Wholly Holy

1 Thessalonians 5:23 “And the very God of peace sanctify you wholly; and I pray God your whole spirit and soul and body be preserved blameless unto  the coming of our Lord  Jesus Christ.”

The best way to understand what the Bible means is to study what the Bible says. I’m not against commentaries and study helps, but if you want to know what God thinks, the best thing to do is look at what He said about it in His Word. The same word Paul used in our key text is used ninety-six times in Scripture to refer to the Spirit of God—the Holy Spirit. The word “holy” is the word “sanctified”. More than sixty times in the New Testament this same word is used in reference to believers. The Bible calls every child of God a saint. Of course, false religions call certain people saints and hold them up as examples, but in Bible terms the word saint simply means one who has been sanctified or made holy. 1 Peter 1:16 says, “Be ye holy; for I am holy.”

The only way for a human being to be holy is to be made holy by a holy God. This is not something that lies within our strength or power—it must be God who does this. Paul did not pray that God would help us sanctify ourselves; he prayed that God would do the job of making us wholly holy. So what does the Bible mean by sanctification? The simple meaning of the word is “to consecrate” or “to set apart”. Let me illustrate it this way. When I was growing up, I had three kinds of clothes. I had play clothes. In the summertime, that meant shorts and t-shirt and red Converse all-star tennis shoes. I had school clothes. At our school, we had to wear slacks and collared shirts. I also had church clothes.  I had button down dress shirts and a necktie and black dress shoes.

Each of those three kinds of clothing was sanctified—it was set apart for a specific purpose. I didn’t wear my school clothes out to play, at least not without getting in trouble when my mother found out. I didn’t wear my play clothes to church. (It wouldn’t be a bad idea for that to still be the norm today!) The church clothes were not more “holy” than the play clothes; they were simply set apart for a different purpose. I wore the clothing that was designed and designated for what I was going to be doing. When I was young, President John F. Kennedy came and visited our town. We had the opportunity to go and see him.  I had clothes for play and for school and for church. Which do you think I wore to meet the president? It wasn’t the shorts and t-shirts, even though the red Converse all stars were styling. It was the church clothes. We wanted to look our best for the special occasion.

Remember that when we got saved, God set us apart. He does not want to us to be the same people we were before. His plan is for us to become like His Son (Romans 8:29), and in order for that to happen, we have to experience 3-D sanctification—spirit, soul, and body. Nothing less will accomplish the purpose God has in mind.

The first time we see the idea of sanctification is found in the creation story. God made everything in six literal, twenty-four hour days. The earth is not billions and billions of years old. God spoke and everything we see around us came into existence from nothing. In six days, God finished His creation work, and then on the seventh day He rested. Now that does not mean that God was tired and needed to recover; instead it means that He ceased from His work. Genesis 2:3 says, “And God blessed the seventh day, and sanctified it: because that in it he had rested from all his work which God created and made.” God set the seventh day apart from the other six days and made it different. That is sanctification.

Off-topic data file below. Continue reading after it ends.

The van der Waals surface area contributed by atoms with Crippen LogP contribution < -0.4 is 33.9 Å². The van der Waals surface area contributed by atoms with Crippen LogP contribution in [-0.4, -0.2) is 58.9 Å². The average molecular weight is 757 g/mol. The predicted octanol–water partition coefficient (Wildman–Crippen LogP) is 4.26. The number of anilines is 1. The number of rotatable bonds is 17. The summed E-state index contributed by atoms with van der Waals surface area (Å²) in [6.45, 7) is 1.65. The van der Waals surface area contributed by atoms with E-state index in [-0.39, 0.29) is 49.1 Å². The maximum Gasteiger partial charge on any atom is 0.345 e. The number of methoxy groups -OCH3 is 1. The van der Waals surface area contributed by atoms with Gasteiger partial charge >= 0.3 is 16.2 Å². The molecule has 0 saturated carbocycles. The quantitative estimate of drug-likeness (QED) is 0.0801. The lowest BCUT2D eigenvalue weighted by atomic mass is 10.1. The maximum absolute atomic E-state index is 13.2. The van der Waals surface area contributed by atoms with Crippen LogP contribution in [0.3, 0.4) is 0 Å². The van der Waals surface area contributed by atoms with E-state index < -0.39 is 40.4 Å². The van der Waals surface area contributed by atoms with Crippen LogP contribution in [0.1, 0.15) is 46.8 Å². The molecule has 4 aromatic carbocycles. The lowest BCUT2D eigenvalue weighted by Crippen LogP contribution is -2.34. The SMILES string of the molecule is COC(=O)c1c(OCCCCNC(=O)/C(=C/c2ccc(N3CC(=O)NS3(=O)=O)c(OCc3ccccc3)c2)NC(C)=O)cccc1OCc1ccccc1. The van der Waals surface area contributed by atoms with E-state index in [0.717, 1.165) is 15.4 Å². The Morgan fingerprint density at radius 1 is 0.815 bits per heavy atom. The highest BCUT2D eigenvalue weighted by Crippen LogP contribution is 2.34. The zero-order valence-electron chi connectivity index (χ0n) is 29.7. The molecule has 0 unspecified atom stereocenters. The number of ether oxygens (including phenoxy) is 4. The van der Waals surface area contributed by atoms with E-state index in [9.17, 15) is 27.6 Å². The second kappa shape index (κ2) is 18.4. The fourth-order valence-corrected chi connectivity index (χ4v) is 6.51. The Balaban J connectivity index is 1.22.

We have had Tupperware around the house for years. They make a durable product. It lasts for a long time. Over the years different pieces of Tupperware have ended up in the sand box out the back yard. They work great for digging up dirt and filling up moats. When that happened, we didn’t worry about it too much—it’s just Tupperware. But we also have a nice set of china in the house. We use it for special meals on special occasions. There are not enough words in the English language to describe the wrath and fury that would descend on the unfortunate child who took a piece of china out to the sand box to dig with it. It’s sanctified!

Before salvation we were like Tupperware. But when we got saved, we got regenerated—given a new nature. When we become Christians we are not the same people we had been before. God turns us into fine china. That means that we need to stay out of the dirt! God has special plans and special purposes for our lives, and through sanctification we are cleaned to be useful to Him. The way my wife loves our china pales in comparison next to the way God loves you. That’s why He wants you to be wholly sanctified in spirit, soul, and body.

 

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Paul Kingsbury was born in the state of Michigan in 1953. Reared by godly parents and discipled in good churches, Paul came to Christ as a youngster and surrendered to ministry at sixteen years of age. He immediately began preaching in rescue missions, jails, and nursing homes. Becoming senior Pastor of North Love in 1982, Paul Kingsbury continues in that capacity today. Pastor Kingsbury travels extensively, preaching and teaching on marriage, family relationships, discipleship and overcoming addictions and stubborn habits. He is the author of several books. He and his wife have been blessed with twelve children and numerous grandchildren. Honorary doctorates have been given to Paul Kingsbury from Ambassador Baptist College and West Coast Baptist College.

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